11 May 2012 #Real Estate
Various considerations apply at the end of a business lease and a landlord should be aware of the following:
If the lease is not protected by the Landlord and Tenant Act 1954 which means that the tenant has no statutory right to renew the lease or to remain in the premises at the end of the term, then the most straightforward way of ensuring that the tenant leaves is to write to him before the end of the fixed term reminding him that the landlord expects him to leave on the last day of the term.
If the landlord allows him to stay after the last day of the term, the tenant continues to pay rent and there is no negotiation for a new lease, then it is possible that a periodic tenancy which is protected by the Landlord and Tenant Act 1954 will come into effect. It then becomes much more complicated to remove the tenant from the premises, as we discuss later in this update.
If the lease is protected by the Landlord and Tenant Act 1954 which means that the tenant has the statutory right to renew its lease at the end of the term then the tenant is entitled to continue in occupation at the end of the term, paying the same rent and on the same terms and conditions as the lease that has expired. This is known as “holding over” under the 1954 Act.
If the landlord wants to remove a tenant who has such protection then it is obliged to serve a Section 25 Notice under the Landlord and Tenant Act 1954. Unless the Landlord is able to establish one of the grounds opposing the grant of a new tenancy (specified in Section 30 of the Landlord and Tenant Act 1954) then the tenant is entitled to require the grant to it of a new lease for a term of not more than 15 years on the same or no more onerous terms than the existing lease and at the then current market rent. The grounds on which the landlord may validly oppose the grant of a new tenancy include:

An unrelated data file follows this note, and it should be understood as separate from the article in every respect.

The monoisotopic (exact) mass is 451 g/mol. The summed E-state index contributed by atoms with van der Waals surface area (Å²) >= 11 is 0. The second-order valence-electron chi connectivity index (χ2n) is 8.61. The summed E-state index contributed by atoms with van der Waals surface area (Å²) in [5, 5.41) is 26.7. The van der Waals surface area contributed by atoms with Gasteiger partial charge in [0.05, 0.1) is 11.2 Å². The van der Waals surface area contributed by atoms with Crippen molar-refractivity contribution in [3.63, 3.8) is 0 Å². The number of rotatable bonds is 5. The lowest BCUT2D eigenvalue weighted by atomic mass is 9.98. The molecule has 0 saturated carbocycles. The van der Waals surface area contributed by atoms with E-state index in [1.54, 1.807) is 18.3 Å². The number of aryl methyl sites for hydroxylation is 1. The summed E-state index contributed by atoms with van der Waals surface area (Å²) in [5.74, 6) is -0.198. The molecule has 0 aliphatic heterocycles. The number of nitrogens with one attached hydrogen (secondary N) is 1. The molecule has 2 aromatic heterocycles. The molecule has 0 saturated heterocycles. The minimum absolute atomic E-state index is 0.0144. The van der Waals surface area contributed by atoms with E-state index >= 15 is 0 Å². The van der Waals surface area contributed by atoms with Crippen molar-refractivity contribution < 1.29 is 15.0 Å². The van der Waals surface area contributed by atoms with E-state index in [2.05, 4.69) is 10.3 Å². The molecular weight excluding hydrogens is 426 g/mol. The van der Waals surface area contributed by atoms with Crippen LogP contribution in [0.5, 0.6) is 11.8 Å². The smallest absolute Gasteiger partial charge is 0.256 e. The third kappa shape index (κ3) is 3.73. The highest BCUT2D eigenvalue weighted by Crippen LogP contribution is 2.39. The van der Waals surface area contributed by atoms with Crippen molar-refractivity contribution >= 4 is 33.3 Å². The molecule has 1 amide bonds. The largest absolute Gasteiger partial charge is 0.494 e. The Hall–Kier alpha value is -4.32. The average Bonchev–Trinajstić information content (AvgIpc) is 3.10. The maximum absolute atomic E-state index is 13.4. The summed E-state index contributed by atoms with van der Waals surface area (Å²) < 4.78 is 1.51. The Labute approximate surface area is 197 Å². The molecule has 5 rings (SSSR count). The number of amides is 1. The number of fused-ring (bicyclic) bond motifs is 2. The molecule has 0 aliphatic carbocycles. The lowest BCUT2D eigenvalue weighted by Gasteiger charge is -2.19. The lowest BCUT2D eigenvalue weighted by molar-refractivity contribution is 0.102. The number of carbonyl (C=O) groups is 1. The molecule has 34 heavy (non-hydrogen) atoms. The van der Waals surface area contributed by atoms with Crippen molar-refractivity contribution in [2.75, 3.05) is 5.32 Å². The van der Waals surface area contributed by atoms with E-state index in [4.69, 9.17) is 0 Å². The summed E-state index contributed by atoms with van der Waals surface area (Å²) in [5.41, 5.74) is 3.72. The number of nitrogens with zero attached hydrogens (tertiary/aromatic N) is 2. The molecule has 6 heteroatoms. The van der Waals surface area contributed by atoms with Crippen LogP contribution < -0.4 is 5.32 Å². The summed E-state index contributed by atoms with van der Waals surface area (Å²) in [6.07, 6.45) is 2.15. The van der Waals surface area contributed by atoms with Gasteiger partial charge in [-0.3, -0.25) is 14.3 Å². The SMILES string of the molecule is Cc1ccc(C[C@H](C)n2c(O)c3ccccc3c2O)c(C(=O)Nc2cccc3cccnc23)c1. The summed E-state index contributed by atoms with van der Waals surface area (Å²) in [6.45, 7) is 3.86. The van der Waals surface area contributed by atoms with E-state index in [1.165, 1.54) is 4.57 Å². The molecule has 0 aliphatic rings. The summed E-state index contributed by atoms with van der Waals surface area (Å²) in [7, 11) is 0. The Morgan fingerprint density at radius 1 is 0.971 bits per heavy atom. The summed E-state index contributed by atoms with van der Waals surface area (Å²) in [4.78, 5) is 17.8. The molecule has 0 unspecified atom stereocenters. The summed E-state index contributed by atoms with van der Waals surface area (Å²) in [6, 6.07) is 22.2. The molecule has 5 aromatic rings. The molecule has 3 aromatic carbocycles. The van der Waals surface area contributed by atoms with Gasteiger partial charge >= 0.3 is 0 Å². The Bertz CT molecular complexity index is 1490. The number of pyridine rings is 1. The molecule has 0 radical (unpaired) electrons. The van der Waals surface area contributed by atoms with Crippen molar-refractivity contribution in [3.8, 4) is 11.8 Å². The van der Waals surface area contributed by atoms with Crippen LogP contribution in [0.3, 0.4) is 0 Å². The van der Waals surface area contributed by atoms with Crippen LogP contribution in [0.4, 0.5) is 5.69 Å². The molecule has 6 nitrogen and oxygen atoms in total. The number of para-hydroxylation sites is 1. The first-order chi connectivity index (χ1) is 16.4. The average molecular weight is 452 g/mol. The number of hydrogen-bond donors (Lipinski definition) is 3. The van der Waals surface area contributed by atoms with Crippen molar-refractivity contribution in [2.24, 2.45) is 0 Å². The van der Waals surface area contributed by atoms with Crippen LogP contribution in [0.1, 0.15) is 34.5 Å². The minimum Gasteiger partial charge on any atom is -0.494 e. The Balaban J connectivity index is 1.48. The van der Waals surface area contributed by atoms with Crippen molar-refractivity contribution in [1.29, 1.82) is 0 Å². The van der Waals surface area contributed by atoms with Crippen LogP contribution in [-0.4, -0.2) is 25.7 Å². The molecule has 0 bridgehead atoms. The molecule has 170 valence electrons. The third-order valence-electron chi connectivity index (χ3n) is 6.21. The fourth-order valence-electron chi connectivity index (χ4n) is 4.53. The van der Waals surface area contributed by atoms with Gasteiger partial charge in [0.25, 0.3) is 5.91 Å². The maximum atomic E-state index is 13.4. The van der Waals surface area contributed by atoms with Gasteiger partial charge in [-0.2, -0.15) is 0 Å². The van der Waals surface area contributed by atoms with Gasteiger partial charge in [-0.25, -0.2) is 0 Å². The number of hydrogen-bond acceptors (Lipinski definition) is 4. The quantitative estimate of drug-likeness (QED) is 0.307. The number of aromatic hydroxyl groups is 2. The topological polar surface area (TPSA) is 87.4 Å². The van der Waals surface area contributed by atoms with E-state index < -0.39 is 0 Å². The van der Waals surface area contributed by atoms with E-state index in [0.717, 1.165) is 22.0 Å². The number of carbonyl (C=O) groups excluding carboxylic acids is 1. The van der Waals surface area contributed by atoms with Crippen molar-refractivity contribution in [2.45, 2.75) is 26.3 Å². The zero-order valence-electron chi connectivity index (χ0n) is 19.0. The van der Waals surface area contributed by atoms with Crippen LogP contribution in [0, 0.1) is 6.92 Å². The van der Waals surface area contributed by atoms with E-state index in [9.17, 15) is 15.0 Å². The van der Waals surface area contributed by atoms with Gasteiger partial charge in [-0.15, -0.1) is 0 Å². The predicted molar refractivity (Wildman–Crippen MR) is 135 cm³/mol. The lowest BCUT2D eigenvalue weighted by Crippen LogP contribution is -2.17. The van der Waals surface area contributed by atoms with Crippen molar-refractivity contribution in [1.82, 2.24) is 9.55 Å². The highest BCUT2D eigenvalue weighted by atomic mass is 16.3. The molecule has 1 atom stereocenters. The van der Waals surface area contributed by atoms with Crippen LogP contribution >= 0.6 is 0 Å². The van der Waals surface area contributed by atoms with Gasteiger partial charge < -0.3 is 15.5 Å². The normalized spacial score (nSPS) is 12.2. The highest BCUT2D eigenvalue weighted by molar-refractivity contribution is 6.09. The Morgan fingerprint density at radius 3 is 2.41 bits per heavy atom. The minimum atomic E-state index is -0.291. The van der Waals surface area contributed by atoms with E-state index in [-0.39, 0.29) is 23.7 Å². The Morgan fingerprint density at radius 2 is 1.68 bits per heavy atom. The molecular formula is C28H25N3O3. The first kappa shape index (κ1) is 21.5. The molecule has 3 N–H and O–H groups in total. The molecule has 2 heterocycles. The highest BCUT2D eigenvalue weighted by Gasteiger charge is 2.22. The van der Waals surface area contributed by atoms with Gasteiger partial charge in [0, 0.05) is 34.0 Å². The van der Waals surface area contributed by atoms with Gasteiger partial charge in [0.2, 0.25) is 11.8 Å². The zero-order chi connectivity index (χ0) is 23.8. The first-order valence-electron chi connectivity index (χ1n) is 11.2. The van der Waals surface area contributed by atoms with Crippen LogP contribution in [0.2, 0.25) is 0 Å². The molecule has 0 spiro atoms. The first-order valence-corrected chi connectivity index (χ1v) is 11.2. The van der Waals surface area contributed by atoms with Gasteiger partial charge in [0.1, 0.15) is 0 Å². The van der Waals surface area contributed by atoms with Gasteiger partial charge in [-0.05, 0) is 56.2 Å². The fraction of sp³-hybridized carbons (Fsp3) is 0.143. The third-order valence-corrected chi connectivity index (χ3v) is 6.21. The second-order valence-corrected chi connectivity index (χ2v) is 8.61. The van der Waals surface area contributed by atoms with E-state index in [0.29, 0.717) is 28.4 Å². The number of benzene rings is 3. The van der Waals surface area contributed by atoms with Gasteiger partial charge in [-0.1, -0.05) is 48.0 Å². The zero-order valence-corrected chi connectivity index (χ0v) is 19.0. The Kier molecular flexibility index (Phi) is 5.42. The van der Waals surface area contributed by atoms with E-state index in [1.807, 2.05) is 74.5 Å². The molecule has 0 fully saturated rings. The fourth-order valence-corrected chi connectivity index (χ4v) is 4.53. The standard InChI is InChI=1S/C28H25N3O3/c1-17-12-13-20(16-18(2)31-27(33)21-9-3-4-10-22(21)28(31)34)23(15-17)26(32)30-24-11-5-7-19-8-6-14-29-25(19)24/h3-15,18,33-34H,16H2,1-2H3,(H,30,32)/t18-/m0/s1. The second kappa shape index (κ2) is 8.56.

So, in the case of a lease protected by the 1954 Act the tenant can be removed at the end of a lease if one of the grounds mentioned above can be proved, but the landlord will be obliged to give not less than six months’ and not more than 12 months’ notice to the tenant, such notice to expire not earlier than the date of expiry of the term granted by the lease.
Where a ground of opposition can be proved by the landlord, the landlord should be aware that the tenant will be entitled to compensation as he will be deprived of his right to renew through no fault of his own. Compensation is calculated having regard to the rateable value of the property.
Notice by the Tenant?
Finally, a tenant does not need to give him any notice if he intends to vacate the premises on or before the expiry of the fixed term of the lease. The tenant is entitled to move out from the premises without any notification to the landlord. However, if the tenant stays on after the expiry of the fixed term of the lease and then decides that he wishes to leave, he is then obliged to give the landlord three months’ notice of his intention to vacate.
Accordingly, if the lease in question has not yet come to an end, and is not protected by the 1954 Act, the best way to be certain that your tenant vacates on the due date is to send him a reminder that you will require him to vacate on or before the expiry date.
In any other situation where the landlord requires vacant possession, the landlord will be obliged to comply with the strict technical requirements of the Landlord and Tenant Act 1954 and professional advice should be taken to ensure that all notices are properly served within the correct time periods.